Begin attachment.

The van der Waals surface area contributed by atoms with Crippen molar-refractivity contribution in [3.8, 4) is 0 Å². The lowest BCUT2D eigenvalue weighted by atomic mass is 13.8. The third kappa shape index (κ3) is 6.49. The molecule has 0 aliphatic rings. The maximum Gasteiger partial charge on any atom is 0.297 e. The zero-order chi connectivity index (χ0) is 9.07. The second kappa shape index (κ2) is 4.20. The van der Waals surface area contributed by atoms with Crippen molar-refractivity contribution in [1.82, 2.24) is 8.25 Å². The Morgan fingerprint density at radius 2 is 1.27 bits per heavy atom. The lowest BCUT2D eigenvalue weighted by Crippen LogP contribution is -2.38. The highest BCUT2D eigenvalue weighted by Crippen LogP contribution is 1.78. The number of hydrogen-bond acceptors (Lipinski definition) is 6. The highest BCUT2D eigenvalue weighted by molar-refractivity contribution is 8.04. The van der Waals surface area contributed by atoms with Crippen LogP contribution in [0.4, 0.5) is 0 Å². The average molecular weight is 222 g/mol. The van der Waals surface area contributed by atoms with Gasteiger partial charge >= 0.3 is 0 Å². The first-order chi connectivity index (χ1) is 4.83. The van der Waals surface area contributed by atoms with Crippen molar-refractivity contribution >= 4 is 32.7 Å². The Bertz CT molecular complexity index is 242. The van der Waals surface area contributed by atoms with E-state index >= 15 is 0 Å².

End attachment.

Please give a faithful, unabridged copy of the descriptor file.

The van der Waals surface area contributed by atoms with Crippen molar-refractivity contribution in [3.8, 4) is 0 Å². The lowest BCUT2D eigenvalue weighted by atomic mass is 13.8. The third kappa shape index (κ3) is 6.49. The molecule has 0 aliphatic rings. The maximum Gasteiger partial charge on any atom is 0.297 e. The zero-order chi connectivity index (χ0) is 9.07. The second kappa shape index (κ2) is 4.20. The van der Waals surface area contributed by atoms with Crippen molar-refractivity contribution in [1.82, 2.24) is 8.25 Å². The Morgan fingerprint density at radius 2 is 1.27 bits per heavy atom. The lowest BCUT2D eigenvalue weighted by Crippen LogP contribution is -2.38. The highest BCUT2D eigenvalue weighted by Crippen LogP contribution is 1.78. The number of hydrogen-bond acceptors (Lipinski definition) is 6. The highest BCUT2D eigenvalue weighted by molar-refractivity contribution is 8.04. The van der Waals surface area contributed by atoms with Crippen LogP contribution in [0.4, 0.5) is 0 Å². The average molecular weight is 222 g/mol. The van der Waals surface area contributed by atoms with Gasteiger partial charge >= 0.3 is 0 Å². The first-order chi connectivity index (χ1) is 4.83. The van der Waals surface area contributed by atoms with Crippen molar-refractivity contribution >= 4 is 32.7 Å². The Bertz CT molecular complexity index is 242. The van der Waals surface area contributed by atoms with E-state index >= 15 is 0 Å².